Tung Lab '19: Jordan Anderson, Jenny Tung, Tauras Vilgalys, Noah Simons, Rachel Johnston, Tawni Voyles, BJ Nielsen, Dana Lin, Arielle Fogel, Ryan Campbell Rachel, Dana, Mari, Jenny, and Ryan: our album cover photo in Zurich Tung Lab '16: Meghana Rao, Noah Snyder-Mackler, Tina Del Carpio, Reena Debray, Tauras Vilgalys, Yingying Zhang, Rachel Johnston, Jordan Anderson, Hamish, Tawni Voyles, Amanda Lea, Arielle Fogel, Jenny Tung Tung Lab 2015: Tawni Voyles, Tauras Vilgalys, Jay Zussman, Yingying Zhang, Reena Debray, Jenny Tung, Amanda Lea, and Noah Snyder-Mackler Lab undergrads Reena Debray and Jay Zussman celebrate the end of 2015-2016 with cupcake monkeys Noah Snyder-Mackler and Amanda Lea as grooming baboons in Amboseli (credit: N. Snyder-Mackler) Noah Snyder-Mackler, Amanda Lea, Mercy Akinyi, and Jenny Tung in Amboseli, July 2014 Amanda Lea in Amboseli (credit: N. Snyder-Mackler) Happy holidays 2014: Amanda, Amanda, Noah, Mike, Steve, Tauras, Jenny, and Malthus and George the dogs Intrepid grad student Jordan Anderson (Kili in the background) Jenny and PhD students Amanda Lea and Jordan Anderson, Amboseli 2016 Lab bonding: dinner after a Spanish tapas cooking class, February 2016

Jenny Tung

Jenny is the lab PI. She is an Associate Professor in the Departments of Evolutionary Anthropology and Biology at Duke and a Faculty Associate of the Duke University Population Research Institute.

Contact her at: jt5 at duke dot edu or follow her on Twitter!

Tauras Vilgalys

James B Duke Fellow

Tauras is a PhD student in Evolutionary Anthropology. He is interested in the origins and consequences of gene regulatory variation in primates. Tauras is currently studying the evolution of variation in DNA methylation between baboon taxa and the role of DNA methylation in mediating the consequences of social stress in rhesus macaques.

Contact him at: taur dot vil at gmail dot com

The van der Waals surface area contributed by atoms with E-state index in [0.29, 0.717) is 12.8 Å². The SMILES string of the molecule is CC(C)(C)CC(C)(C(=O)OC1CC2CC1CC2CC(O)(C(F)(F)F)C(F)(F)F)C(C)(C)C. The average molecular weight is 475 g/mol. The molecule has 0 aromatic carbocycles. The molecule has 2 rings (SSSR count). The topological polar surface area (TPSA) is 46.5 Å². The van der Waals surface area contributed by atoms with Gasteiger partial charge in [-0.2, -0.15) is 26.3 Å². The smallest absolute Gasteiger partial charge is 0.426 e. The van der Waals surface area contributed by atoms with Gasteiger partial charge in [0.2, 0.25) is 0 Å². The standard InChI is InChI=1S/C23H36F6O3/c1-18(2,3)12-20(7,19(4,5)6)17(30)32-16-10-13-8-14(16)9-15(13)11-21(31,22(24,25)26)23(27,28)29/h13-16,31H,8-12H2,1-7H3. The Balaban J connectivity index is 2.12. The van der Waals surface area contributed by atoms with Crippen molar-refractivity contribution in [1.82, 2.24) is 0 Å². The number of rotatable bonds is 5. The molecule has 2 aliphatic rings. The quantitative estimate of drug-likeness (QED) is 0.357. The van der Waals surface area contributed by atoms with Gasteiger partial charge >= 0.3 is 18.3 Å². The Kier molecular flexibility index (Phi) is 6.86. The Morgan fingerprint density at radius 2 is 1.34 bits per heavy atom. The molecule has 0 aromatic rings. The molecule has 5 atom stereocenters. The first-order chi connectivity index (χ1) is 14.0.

Photo Credit: Duke Photography

Former Lab Members

Katie Ritz

University Program in Genetics & Genomics Rotation Student

(current: Research Square)

Steve Siecinski

University Program in Genetics & Genomics Rotation Student

(current: Gregory Lab, DMPI)

Madeleine Gonzelez

NC School of Science and Math

High School Student

(current: Williams College UG)

Shauna Morrow

Former Lab Manager

(current: Lab Manager in the Wray lab, Duke Biology)

Tawni Voyles

Tawni is our lab manager. She works to ensure research in the lab runs fluidly and helps execute a variety of protocols. Coming from a neuroscience background, she is interested in genetic and environmental sources of variance in mental health. While in the lab, she aspires to strengthen her understanding of epigenetics and expand her molecular toolbox.

Contact her at: tawni dot voyles at duke dot edu

Amanda Shaver

Former Lab Manager

(current: Genetics PhD student at University of Georgia)

Mike Yuan

Former Lab Tech

(current: Integrative Biology PhD student at Berkeley)

Rachel Johnston

Ruth Kirschstein NRSA Fellow

Foerster-Bernstein Fellow

Rachel is a postdoc in the lab. She is interested in the impacts of environmental factors on gene regulation, including how such alterations impact ecologically relevant phenotypes. Rachel has studied diverse taxa, including wolves and songbirds. She is now investigating gene regulatory mechanisms that respond to social stimuli in Damaraland mole rats and the functional consequences of early adversity-associated DNA methylation in humans and other mammals.

Contact her at: racheljohnston7 at gmail dot com.

Jordan Anderson